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Choosing Executors

6th March 2017

Choosing Executors

When appointing Executors, think carefully especially if your Will is to be drafted by a Charity or solicitors that they instruct to draft a Will on your behalf.

If you have relatives, be it, children, nieces, nephews, to mention but a few, they are preferable as Executors to appointing a Charity especially if you have given them gifts in your Will.

If you appoint a Charity, your loved ones might find the process of contacting the Charity to chase the administration of the estate time consuming and tedious.

Lastly, your loved ones might end up getting less of your estate that you anticipated because professional Executors have to be paid for administering your estate whereas your relatives do not.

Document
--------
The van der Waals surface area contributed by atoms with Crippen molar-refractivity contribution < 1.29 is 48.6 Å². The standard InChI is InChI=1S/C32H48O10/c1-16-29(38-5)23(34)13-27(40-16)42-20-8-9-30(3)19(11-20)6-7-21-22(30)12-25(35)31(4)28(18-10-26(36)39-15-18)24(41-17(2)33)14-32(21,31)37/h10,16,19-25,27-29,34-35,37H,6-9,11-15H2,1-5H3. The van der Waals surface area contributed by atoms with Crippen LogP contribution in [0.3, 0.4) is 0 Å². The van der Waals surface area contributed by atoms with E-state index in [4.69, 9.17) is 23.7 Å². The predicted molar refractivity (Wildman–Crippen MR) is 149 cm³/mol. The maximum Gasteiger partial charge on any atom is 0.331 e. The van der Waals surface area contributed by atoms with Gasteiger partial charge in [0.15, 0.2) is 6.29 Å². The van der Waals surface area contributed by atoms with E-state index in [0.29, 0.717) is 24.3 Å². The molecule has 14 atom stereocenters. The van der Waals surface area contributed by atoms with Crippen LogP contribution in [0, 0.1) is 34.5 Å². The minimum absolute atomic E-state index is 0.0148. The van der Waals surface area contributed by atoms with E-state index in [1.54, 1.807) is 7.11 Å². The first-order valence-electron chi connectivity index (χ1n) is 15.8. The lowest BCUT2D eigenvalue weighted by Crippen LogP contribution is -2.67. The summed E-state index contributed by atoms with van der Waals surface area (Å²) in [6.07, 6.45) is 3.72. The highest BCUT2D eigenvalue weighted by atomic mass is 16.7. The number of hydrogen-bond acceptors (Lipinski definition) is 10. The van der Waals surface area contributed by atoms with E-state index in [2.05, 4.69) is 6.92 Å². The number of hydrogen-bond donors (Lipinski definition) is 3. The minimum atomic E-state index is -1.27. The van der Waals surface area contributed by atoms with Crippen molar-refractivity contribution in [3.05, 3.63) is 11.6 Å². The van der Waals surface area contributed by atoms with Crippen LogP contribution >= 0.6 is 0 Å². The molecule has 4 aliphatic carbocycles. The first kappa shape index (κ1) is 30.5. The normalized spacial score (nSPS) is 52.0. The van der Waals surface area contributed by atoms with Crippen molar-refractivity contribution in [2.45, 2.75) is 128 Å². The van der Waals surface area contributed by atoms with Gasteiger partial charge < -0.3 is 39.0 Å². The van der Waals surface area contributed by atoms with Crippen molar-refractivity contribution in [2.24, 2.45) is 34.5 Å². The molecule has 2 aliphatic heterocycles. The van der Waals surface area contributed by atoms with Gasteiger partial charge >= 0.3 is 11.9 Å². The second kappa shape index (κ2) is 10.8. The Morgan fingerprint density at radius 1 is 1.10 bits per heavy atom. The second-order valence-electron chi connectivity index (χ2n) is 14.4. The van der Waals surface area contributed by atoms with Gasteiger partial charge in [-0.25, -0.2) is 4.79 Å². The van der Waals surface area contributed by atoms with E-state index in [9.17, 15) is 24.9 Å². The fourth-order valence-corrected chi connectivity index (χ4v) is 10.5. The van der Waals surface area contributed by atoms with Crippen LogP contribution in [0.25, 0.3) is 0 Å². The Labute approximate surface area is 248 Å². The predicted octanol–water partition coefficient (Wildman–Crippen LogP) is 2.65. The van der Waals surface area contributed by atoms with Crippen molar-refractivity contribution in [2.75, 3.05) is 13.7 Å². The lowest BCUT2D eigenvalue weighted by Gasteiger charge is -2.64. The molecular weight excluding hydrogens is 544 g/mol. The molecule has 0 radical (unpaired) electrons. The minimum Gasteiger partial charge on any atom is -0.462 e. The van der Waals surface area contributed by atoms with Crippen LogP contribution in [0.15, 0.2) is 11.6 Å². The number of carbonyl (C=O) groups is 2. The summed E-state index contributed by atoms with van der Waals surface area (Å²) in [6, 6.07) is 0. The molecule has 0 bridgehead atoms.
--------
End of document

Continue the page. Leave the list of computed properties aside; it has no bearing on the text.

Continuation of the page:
For more information CALL US on 01189590153, email us at [email protected] or complete our contact form on https://www.elizabethmiddletonsolicitors.co.uk/contact

 

 

Categories
News

Wills, Intestacy and Probate

13th July 2016

If your loved one does not leave a Will, then government rules dictate how their money, property or possessions will be distributed. This may not be what he or she wished.
 
Unmarried couples and partners who have not registered a civil partnership cannot inherit from each other unless they have a Will.
 
If a person dies and does not have surviving relatives who can inherit under the intestacy rules, then the estate passes to the Crown. The person may have had strong friendships or preferred charities whom might have benefited instead.
 
Most people put off making a Will. For example, Prince, the famous musician, died without leaving one. As a result, a bank is administering his estate which will be slow, expensive and impersonal. His relatives will not have a say in how the estate is administered, or worse, will perhaps enter into their own legal challenges.
 
According to the Citizens Advice Bureau statistics, 3,747 people contacted them in 2015 regarding their loved one’s estate because they had not left a Will. They required advice regarding administering the estate.